I get questions about computers for home and for students headed off to college all the time. In short, a Chromebook is going to be somewhat limited for home and student use, especially if there is any need for specialty software (engineering, music composition, GIS, advanced video/photo editing, etc.) That said, the majority of users just need a computer in order to browse the internet, check email, and compose an occasional document, spreadsheet, or presentation. If you have wireless internet at home/school and you’re comfortable working with Google Drive, Google Docs, and Gmail, a Chromebook can be a perfect computer for home use. Not only is it tremendously cost-effective, but it is also easier to use and to maintain than Windows or OS X computers.
If I were to buy a Chromebook, where can I get one?
Almost all computer resellers – with the exception of the Apple and Microsoft stores – now sell Chromebooks. You can often find good deals on Chromebooks at Best Buy and office stores, or online through Amazon.com or Newegg.com. When you choose a Chromebook, you’ll have some of the same choices that you have when purchasing any laptop: screen size, storage capacity, RAM, processor, and wireless. Technical specifications are not as important for Chromebooks as for other computers, but I generally recommend:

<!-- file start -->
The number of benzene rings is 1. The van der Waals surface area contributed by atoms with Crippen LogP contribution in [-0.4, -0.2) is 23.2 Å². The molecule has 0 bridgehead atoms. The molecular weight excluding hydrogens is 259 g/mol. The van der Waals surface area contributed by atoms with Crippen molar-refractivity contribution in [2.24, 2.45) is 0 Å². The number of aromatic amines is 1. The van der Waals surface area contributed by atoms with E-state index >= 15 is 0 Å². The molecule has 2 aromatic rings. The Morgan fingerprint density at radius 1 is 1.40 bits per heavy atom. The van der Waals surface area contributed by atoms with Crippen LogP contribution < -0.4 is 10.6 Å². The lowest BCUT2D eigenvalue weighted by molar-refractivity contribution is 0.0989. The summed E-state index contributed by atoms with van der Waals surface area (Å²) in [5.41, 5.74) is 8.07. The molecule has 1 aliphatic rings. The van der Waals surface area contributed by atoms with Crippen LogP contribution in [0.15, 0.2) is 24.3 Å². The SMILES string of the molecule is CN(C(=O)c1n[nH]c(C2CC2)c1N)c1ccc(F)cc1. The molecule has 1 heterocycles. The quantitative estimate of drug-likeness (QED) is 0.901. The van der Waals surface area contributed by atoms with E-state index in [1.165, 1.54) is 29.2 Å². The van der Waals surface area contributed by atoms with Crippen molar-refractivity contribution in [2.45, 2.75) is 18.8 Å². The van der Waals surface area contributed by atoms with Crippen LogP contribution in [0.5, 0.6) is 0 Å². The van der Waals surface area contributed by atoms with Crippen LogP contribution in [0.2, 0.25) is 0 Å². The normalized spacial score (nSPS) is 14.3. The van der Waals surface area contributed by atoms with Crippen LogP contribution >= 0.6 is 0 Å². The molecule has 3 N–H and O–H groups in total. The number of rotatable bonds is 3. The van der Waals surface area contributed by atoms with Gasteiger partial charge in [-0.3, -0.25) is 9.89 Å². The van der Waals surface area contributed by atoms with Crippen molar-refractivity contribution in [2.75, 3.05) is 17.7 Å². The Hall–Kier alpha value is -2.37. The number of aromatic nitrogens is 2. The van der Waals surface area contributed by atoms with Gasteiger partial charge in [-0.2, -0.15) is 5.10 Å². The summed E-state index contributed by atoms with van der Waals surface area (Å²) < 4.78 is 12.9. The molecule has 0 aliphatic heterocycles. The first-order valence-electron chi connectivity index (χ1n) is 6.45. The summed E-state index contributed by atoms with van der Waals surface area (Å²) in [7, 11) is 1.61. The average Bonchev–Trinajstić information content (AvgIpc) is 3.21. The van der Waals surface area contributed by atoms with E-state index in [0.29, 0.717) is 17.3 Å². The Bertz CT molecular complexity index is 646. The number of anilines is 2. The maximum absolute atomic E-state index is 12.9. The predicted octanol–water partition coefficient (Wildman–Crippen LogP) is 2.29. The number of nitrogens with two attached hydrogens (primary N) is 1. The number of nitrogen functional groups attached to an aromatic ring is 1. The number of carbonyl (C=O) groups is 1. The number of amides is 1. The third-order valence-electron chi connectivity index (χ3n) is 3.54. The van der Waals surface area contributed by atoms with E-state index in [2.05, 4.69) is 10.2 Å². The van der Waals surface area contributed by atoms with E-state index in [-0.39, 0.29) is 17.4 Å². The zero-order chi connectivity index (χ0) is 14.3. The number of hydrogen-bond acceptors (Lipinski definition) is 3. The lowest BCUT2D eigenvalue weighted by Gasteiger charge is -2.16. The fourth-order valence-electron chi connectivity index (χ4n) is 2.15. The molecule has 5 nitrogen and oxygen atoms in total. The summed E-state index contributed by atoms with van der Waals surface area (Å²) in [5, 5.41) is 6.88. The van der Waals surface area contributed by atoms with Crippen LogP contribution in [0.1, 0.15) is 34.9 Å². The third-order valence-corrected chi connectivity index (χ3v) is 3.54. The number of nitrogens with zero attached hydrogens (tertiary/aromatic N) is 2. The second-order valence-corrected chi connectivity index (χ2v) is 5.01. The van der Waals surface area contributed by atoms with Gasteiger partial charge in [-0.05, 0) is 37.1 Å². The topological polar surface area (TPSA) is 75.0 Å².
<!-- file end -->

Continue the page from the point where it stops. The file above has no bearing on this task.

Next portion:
- at least an 11.5″ display, at least 1366×768 resolution
- storage capacity isn’t generally important; most Chromebooks have SD card slots for photos from a camera
- I recommend 4GB of RAM, but 2GB is sufficient. 4GB will result in a smoother experience for most users
- Processor is generally unimportant; you’ll get better performance from a Chromebook with an Intel Core i3/i5 than you will from some other options (Celeron, Atom, Rockchip, Tegra, Exynos, etc.)
- Support for wireless 802.11ac has the potential to improve streaming and web application performance
Will the district be expanding its Chromebook deployment?
The district is currently in the process of exploring options for our Next Generation Technology deployment, the second half of our current PPEL implementation. While this will likely include Chromebooks at some levels, the details of that committee recommendation are not yet decided upon.